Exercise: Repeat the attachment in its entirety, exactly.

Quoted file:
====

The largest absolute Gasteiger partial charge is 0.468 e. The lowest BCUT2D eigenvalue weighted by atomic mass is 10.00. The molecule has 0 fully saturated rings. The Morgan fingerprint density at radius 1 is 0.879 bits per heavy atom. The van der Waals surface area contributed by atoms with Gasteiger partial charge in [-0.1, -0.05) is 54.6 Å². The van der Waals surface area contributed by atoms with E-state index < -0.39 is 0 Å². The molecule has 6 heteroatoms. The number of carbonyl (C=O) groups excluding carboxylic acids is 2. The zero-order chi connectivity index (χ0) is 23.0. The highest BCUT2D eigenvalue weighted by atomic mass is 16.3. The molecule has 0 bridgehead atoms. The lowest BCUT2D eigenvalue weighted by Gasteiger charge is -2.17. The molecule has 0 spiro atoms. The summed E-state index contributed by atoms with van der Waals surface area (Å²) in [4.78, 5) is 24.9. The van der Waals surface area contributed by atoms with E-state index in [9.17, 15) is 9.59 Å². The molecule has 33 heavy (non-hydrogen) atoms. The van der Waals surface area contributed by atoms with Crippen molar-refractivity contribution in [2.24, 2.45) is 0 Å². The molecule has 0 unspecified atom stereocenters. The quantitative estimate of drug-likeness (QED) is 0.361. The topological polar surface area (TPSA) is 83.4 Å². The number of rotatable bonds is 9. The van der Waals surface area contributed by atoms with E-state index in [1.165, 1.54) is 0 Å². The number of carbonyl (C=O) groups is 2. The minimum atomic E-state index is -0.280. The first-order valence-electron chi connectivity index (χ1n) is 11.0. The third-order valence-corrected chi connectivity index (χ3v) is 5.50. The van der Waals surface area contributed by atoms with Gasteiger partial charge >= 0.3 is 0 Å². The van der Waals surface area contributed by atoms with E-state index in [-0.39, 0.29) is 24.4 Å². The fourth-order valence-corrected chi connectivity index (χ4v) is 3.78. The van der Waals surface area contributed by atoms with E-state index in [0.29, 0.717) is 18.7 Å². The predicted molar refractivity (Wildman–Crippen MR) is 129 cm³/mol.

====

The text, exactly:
The largest absolute Gasteiger partial charge is 0.468 e. The lowest BCUT2D eigenvalue weighted by atomic mass is 10.00. The molecule has 0 fully saturated rings. The Morgan fingerprint density at radius 1 is 0.879 bits per heavy atom. The van der Waals surface area contributed by atoms with Gasteiger partial charge in [-0.1, -0.05) is 54.6 Å². The van der Waals surface area contributed by atoms with E-state index < -0.39 is 0 Å². The molecule has 6 heteroatoms. The number of carbonyl (C=O) groups excluding carboxylic acids is 2. The zero-order chi connectivity index (χ0) is 23.0. The highest BCUT2D eigenvalue weighted by atomic mass is 16.3. The molecule has 0 bridgehead atoms. The lowest BCUT2D eigenvalue weighted by Gasteiger charge is -2.17. The molecule has 0 spiro atoms. The summed E-state index contributed by atoms with van der Waals surface area (Å²) in [4.78, 5) is 24.9. The van der Waals surface area contributed by atoms with E-state index in [9.17, 15) is 9.59 Å². The molecule has 33 heavy (non-hydrogen) atoms. The van der Waals surface area contributed by atoms with Crippen molar-refractivity contribution in [2.24, 2.45) is 0 Å². The molecule has 0 unspecified atom stereocenters. The quantitative estimate of drug-likeness (QED) is 0.361. The topological polar surface area (TPSA) is 83.4 Å². The number of rotatable bonds is 9. The van der Waals surface area contributed by atoms with E-state index in [1.165, 1.54) is 0 Å². The number of carbonyl (C=O) groups is 2. The minimum atomic E-state index is -0.280. The first-order valence-electron chi connectivity index (χ1n) is 11.0. The third-order valence-corrected chi connectivity index (χ3v) is 5.50. The van der Waals surface area contributed by atoms with Gasteiger partial charge >= 0.3 is 0 Å². The van der Waals surface area contributed by atoms with E-state index in [-0.39, 0.29) is 24.4 Å². The fourth-order valence-corrected chi connectivity index (χ4v) is 3.78. The van der Waals surface area contributed by atoms with E-state index in [0.29, 0.717) is 18.7 Å². The predicted molar refractivity (Wildman–Crippen MR) is 129 cm³/mol.